So I asked someone for Uyghur rock song recommendations and she delivered. One of the songs she sent was this one called “Salam” by Tingshighuch (which means earphones haha). She really liked it because the lyrics are actually adapted from a poem by Abdurehim Otkur called Salam Deng. I loved it so much I made a lyric video with English subs on YouTube 🙂
But the original poem is a bit longer. So I translated that too. Because I’m procrastinating a lot right now.
Yelpünüp ötken shamallar, qulaq séling sözümge
Qolgha élip romallar tutung yashliq közümge
Éship taghlar üstidin bérip yéting yurtumgha
Yash yürektin séghinishliq salam éting yurtumgha
Baghqa bérip yetkende güllerni öpüp ötüng
Gul tüwide olturghan dilberni söyüp ötüng
Taghlar éship ötkende chécheklerge salam deng
Derd-elemde örtengen yüreklerge salam deng
Zulum bilen yardin juda mehbublargha salam deng
Qarangghu zindandiki mehbuslargha salam deng
Héch nersedin ghémi yoq bégimlerge salam deng
Atisi zindanda ölgen yétimlargha salam deng
Étizdiki emgeklik déhqanlargha salam deng
Baghda qan-qan yighlighan baghwenlerge salam deng
Yétim oghul, tul xotun bicharemge salam deng
Parche nangha qul bolghan diwanemge salam deng
Yat qollirida xarlanghan chimengülge salam deng
Nomus üchün jan bergen reyhangülge salam deng
Zöhresidin ayrilghan tahirlargha salam deng
Tili baghliq, dili daghliq shairlargha salam deng
Her jayda xar, her nege zar zeiplerge salam deng
Özi miskin, dili ghemkin ediblerge salam deng!
1945-yil Iyun, Lenju
Say Salam // Send my Salam
To the winds that fan by me, lend an ear to what I say
Hold your scarf up to my eyes and wipe my tears away
Climb over those mountains and reach over to my homeland
From my tearful heart send my homesick salam to my homeland
As you reach the orchards, caress the flowers as you pass by
Kiss the beauty who sits below the flowers as you pass by
As you pass over the mountains, send my salam to the blossoms
To the hearts that have suffered from distress, send my salam
To the lovers separated by oppression, send my salam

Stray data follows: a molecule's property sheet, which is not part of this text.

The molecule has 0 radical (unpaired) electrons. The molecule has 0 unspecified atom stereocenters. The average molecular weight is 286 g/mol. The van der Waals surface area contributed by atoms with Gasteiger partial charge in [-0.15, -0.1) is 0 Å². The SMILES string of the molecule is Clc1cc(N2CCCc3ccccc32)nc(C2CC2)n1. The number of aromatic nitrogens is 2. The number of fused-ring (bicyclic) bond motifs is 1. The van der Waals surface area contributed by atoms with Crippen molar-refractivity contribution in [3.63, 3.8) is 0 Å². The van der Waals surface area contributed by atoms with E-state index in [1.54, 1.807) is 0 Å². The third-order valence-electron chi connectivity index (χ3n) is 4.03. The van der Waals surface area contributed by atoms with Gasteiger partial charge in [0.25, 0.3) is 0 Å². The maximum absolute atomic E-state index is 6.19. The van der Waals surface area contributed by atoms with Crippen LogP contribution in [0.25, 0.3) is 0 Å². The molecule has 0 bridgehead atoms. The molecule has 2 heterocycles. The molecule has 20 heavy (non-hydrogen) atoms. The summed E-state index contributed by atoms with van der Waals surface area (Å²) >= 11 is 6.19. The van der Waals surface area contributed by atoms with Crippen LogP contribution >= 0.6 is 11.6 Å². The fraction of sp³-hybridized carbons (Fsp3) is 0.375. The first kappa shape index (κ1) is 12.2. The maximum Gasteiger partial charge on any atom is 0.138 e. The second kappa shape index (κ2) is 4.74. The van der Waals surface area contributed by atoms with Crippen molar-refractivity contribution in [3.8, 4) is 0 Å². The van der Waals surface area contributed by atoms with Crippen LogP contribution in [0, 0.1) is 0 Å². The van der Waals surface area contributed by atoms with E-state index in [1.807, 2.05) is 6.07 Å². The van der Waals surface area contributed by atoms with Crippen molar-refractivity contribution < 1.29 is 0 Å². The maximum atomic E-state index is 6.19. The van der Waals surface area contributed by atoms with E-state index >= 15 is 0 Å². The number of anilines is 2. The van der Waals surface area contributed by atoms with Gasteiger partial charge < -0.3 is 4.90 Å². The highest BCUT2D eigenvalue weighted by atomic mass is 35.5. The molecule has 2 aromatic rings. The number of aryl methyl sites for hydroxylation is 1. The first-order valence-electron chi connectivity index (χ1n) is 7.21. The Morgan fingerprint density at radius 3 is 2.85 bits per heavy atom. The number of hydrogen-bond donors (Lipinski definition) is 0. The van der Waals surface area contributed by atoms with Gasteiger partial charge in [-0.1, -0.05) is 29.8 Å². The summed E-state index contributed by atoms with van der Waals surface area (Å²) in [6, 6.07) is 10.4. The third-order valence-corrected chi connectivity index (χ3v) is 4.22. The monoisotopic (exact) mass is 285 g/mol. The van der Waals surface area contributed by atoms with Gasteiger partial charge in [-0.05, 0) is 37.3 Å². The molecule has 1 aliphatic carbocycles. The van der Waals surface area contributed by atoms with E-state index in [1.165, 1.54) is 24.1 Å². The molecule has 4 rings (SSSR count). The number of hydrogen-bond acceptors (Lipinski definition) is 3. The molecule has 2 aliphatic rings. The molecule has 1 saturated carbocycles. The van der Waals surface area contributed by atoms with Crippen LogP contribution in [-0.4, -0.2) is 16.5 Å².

To the prisoners in those dark dungeons, send my salam
To the Begs with not a care in the world, send my salam
To the orphans whose fathers have died in gaols, send my salam
To the laborious peasants in the farmlands, send my salam
To the gardeners who bitterly wept in orchards, send my salam
To the abandoned boys, the widowed women, to the wretched, send my salam
To the beggars who slave for a piece of bread, send my salam
To the wild flowers humiliated by outsiders, send my salam
To the basil flowers that died for humility, send my salam
To the Tahirs separated from their Zohres, send my salam
To the poets with orchard tongues and black-stained souls, send my salam
To the feeble, bullied everywhere, longing for all, send my salam
To the destitute writers with sorrowed souls, send my salam!
June, 1945, Lanzhou
So I didn’t quite know what to title it. I could have just translated it as “Say Salam” which I think works perfectly fine, but I’m not sure if people outside of the culture would understand it. I almost translated it as “send my greetings” but that would’ve just ruined it, I think. Salam is such a mood. People can look it up. Google is a thing. But yeah idk?
I don’t actually know what “öpüp ötüng” means, even though I translated it as “caress… as you pass by”. Wild guess. The word wasn’t in the dictionary I use. Probably because the poem is from 1945. He also uses the word “Dilber” which is a girl’s name which apparently means “beautiful woman”. I always thought it was a type of flower but I guess not. He does use Chimengul and Reyhangul which are both names of girls as well as plants – pretty sad that Reyhan is a girl’s name in Uyghurche but in English it’s Basil, which is a guy’s name. I ended up translating them to English but the double entendre’s been lost
I kept Beg as it is because it’s a type of leader or official and I feel like it works in English the way Sultan or Bey works.
Again, references to Tahir and Zohre, an epic love story/tragedy popular amongst Turk cultures.
Interestingly, he says “bichareMge” and “diwaneMge” which means MY wretched/begger rather than THE, which would’ve been “bicharige” or “diwanige”. I wonder if that was to keep the flow of the poem, or if that was done with some sort of meaningful intent. I translated it as “the” rather than “my” to keep the flow though.